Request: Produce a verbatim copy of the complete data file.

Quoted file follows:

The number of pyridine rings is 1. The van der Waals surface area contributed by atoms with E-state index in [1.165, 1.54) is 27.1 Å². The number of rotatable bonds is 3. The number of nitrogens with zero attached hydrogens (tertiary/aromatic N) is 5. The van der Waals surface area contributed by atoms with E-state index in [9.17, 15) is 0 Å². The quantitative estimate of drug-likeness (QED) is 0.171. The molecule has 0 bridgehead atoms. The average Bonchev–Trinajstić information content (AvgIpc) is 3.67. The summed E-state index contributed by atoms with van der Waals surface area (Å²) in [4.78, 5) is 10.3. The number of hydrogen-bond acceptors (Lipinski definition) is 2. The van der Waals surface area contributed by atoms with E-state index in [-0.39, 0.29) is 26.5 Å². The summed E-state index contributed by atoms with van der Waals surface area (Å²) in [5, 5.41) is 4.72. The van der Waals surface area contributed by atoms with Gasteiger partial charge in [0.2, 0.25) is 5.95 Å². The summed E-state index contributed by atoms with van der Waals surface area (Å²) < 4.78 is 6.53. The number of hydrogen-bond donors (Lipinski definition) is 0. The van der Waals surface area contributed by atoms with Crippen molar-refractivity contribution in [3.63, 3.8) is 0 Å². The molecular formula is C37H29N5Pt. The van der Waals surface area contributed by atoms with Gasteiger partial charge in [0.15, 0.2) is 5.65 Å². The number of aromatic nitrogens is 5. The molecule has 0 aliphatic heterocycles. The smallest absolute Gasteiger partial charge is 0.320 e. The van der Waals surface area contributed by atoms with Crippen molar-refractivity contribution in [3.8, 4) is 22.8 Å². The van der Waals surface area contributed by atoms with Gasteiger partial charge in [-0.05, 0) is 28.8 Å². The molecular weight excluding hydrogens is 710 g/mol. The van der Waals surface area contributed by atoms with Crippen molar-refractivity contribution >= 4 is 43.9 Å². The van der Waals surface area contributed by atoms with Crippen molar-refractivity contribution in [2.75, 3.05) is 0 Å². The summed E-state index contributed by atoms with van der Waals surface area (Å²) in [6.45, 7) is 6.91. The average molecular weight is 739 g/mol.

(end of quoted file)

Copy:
The number of pyridine rings is 1. The van der Waals surface area contributed by atoms with E-state index in [1.165, 1.54) is 27.1 Å². The number of rotatable bonds is 3. The number of nitrogens with zero attached hydrogens (tertiary/aromatic N) is 5. The van der Waals surface area contributed by atoms with E-state index in [9.17, 15) is 0 Å². The quantitative estimate of drug-likeness (QED) is 0.171. The molecule has 0 bridgehead atoms. The average Bonchev–Trinajstić information content (AvgIpc) is 3.67. The summed E-state index contributed by atoms with van der Waals surface area (Å²) in [4.78, 5) is 10.3. The number of hydrogen-bond acceptors (Lipinski definition) is 2. The van der Waals surface area contributed by atoms with E-state index in [-0.39, 0.29) is 26.5 Å². The summed E-state index contributed by atoms with van der Waals surface area (Å²) in [5, 5.41) is 4.72. The van der Waals surface area contributed by atoms with Gasteiger partial charge in [0.2, 0.25) is 5.95 Å². The summed E-state index contributed by atoms with van der Waals surface area (Å²) < 4.78 is 6.53. The number of hydrogen-bond donors (Lipinski definition) is 0. The van der Waals surface area contributed by atoms with Crippen molar-refractivity contribution in [3.63, 3.8) is 0 Å². The molecular formula is C37H29N5Pt. The van der Waals surface area contributed by atoms with Gasteiger partial charge in [0.15, 0.2) is 5.65 Å². The number of aromatic nitrogens is 5. The molecule has 0 aliphatic heterocycles. The smallest absolute Gasteiger partial charge is 0.320 e. The van der Waals surface area contributed by atoms with Crippen molar-refractivity contribution in [3.8, 4) is 22.8 Å². The van der Waals surface area contributed by atoms with Gasteiger partial charge in [-0.05, 0) is 28.8 Å². The molecular weight excluding hydrogens is 710 g/mol. The van der Waals surface area contributed by atoms with Crippen molar-refractivity contribution >= 4 is 43.9 Å². The van der Waals surface area contributed by atoms with Crippen molar-refractivity contribution in [2.75, 3.05) is 0 Å². The summed E-state index contributed by atoms with van der Waals surface area (Å²) in [6.45, 7) is 6.91. The average molecular weight is 739 g/mol.